Data from: Cooperation can promote rescue or lead to evolutionary suicide during environmental change
Henriques, Gil; Osmond, Matthew (2020), Data from: Cooperation can promote rescue or lead to evolutionary suicide during environmental change, Dryad, Dataset, https://doi.org/10.5061/dryad.bg79cnp83
The adaptation of populations to changing conditions may be affected by interactions between individuals. For example, when cooperative interactions increase fecundity, they may allow populations to maintain high densities and thus keep track of moving environmental optima. Simultaneously, changes in population density alter the marginal benefits of cooperative investments, creating a feedback loop between population dynamics and the evolution of cooperation. Here we model how the evolution of cooperation interacts with adaptation to changing environments. We hypothesize that environmental change lowers population size and thus promotes the evolution of cooperation, and that this, in turn, helps the population keep up with the moving optimum. However, we find that the evolution of cooperation can have qualitatively different effects, depending on which fitness component is reduced by the costs of cooperation. If the costs decrease fecundity, cooperation indeed speeds adaptation by increasing population density; if, in contrast, the costs decrease viability, cooperation may instead slow adaptation by lowering the effective population size, leading to evolutionary suicide. Thus, cooperation can either promote or—counter-intuitively—hinder adaptation to a changing environment. Finally, we show that our model can also be generalized to other social interactions by discussing the evolution of competition during environmental change.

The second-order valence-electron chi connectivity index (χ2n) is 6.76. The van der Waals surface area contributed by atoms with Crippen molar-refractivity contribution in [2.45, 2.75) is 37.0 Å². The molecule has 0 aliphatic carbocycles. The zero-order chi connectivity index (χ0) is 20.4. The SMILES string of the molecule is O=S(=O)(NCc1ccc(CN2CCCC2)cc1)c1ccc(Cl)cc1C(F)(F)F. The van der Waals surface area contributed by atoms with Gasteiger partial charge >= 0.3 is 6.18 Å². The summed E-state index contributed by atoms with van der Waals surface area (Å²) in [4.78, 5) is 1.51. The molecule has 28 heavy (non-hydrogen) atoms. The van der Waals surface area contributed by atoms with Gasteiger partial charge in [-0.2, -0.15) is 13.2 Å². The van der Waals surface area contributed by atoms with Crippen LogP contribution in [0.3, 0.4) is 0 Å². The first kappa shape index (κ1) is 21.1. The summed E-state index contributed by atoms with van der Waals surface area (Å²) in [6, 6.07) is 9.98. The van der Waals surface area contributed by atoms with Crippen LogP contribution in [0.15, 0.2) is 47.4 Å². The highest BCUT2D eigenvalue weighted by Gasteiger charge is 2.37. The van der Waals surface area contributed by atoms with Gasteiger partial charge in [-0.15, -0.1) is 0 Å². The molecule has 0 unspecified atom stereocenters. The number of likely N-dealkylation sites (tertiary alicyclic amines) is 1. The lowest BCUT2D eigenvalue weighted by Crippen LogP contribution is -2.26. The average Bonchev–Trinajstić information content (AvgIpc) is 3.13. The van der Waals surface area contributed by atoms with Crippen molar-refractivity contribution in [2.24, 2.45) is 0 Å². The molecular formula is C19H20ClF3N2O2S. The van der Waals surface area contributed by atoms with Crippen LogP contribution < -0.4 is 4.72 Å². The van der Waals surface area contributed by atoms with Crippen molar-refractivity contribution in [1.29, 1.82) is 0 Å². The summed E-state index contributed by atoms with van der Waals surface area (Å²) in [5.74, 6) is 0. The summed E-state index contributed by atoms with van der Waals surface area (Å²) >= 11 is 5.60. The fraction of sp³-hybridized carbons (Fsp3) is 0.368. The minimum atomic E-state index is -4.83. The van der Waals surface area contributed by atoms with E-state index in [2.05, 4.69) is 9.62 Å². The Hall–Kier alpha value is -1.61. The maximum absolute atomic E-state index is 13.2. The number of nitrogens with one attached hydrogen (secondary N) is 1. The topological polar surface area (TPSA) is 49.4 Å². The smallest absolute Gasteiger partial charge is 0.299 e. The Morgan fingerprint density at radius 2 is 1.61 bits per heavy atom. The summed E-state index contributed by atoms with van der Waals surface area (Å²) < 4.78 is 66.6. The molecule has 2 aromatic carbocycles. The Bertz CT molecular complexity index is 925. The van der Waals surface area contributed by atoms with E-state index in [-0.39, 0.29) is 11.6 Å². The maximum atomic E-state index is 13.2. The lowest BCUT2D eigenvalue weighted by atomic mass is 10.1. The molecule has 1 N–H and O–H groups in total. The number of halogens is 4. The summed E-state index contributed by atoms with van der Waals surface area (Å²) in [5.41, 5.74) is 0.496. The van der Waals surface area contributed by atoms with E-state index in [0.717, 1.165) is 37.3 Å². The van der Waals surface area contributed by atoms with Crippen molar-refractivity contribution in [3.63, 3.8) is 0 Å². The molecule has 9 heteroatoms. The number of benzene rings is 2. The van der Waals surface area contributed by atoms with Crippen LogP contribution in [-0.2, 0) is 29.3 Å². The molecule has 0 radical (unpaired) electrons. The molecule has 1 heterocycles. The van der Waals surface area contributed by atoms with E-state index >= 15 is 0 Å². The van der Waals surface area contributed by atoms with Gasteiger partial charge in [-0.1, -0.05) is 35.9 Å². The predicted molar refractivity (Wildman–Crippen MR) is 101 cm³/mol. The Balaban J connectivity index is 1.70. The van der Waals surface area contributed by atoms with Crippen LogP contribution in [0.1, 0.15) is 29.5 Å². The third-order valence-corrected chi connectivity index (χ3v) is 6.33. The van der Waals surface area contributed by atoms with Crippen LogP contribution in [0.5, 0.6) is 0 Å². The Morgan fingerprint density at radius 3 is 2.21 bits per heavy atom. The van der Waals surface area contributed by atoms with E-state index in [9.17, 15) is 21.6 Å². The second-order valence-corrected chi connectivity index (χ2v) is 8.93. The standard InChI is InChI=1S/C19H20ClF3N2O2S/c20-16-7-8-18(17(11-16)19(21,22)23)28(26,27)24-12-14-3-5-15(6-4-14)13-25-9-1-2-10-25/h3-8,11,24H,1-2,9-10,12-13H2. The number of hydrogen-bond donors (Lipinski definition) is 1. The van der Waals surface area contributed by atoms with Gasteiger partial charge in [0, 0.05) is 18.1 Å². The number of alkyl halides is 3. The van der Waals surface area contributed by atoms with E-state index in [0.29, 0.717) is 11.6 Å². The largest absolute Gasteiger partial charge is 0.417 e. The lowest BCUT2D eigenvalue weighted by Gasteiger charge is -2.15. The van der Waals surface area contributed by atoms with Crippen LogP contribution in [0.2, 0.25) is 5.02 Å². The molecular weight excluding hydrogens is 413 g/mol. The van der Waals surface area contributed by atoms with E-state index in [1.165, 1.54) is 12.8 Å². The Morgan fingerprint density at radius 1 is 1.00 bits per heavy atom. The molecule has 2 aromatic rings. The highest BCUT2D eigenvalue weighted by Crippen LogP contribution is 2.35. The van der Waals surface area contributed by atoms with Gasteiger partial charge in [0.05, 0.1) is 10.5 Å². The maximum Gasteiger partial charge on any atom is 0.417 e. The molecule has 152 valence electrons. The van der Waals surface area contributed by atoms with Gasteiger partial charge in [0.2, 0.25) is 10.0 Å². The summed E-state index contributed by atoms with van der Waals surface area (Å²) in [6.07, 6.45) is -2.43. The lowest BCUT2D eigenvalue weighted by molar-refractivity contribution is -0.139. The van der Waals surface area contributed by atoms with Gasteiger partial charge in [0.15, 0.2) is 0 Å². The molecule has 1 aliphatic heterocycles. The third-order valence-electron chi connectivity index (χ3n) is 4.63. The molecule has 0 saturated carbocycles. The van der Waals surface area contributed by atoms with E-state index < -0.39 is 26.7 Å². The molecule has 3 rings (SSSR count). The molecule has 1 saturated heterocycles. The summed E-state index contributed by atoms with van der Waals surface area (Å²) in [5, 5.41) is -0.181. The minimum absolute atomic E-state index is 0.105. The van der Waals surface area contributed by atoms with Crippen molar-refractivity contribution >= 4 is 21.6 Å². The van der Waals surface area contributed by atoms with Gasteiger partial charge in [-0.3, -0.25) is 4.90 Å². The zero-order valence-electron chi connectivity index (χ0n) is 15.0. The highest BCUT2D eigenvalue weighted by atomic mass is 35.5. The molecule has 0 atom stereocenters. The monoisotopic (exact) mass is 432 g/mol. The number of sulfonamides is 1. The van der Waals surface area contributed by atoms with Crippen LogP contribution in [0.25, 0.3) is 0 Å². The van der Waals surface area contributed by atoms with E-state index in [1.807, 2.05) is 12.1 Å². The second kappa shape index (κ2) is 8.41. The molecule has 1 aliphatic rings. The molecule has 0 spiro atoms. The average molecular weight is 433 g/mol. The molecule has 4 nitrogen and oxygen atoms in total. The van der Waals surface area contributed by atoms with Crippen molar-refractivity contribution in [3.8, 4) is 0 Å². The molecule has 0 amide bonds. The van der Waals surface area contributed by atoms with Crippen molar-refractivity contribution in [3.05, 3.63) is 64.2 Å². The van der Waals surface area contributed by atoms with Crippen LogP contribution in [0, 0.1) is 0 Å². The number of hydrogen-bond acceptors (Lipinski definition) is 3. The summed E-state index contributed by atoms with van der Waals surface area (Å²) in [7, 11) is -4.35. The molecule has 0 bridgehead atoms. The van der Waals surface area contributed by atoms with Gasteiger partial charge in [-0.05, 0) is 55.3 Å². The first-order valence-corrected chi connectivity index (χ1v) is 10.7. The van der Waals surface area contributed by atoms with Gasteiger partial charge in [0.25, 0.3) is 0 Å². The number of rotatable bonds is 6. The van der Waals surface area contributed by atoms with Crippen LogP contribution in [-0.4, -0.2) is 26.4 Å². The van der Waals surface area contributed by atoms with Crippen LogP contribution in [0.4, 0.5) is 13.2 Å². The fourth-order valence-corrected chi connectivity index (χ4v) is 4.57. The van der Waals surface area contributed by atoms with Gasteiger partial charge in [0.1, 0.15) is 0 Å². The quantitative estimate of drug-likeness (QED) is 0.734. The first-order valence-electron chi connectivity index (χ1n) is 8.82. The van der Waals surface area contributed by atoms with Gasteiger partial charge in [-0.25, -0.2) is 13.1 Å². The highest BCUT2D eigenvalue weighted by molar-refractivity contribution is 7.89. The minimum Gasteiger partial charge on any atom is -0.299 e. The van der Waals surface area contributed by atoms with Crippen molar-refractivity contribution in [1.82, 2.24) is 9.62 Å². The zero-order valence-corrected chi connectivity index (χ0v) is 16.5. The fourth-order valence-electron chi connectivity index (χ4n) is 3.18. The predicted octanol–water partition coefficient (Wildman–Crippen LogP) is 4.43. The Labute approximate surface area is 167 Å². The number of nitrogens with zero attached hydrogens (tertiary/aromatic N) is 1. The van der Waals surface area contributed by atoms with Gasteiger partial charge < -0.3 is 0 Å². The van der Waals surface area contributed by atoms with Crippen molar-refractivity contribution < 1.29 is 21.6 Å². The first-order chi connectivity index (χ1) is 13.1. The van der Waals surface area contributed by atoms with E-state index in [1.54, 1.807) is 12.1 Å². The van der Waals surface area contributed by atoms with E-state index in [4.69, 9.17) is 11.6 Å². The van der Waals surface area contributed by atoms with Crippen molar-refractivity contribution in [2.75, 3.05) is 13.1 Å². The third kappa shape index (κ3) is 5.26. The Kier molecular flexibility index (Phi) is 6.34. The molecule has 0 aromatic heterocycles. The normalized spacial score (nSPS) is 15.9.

This repository includes:
- A Mathematica notebook with all the calculations required to replicate the results presented in the paper and in its Supplemental Information. For users without Mathematica, we also include the corresponding .cdf notebook and .pdf file.
- A set of R scripts with the code the individual-based simulations, as well as the data generated by these scripts and used in the paper.
University of British Columbia, Award: 6444
Natural Sciences and Engineering Research Council of Canada, Award: RGPIN862 2016-03711
National Institute of General Medical Sciences, Award: NIH R01 GM108779
Banting Research Foundation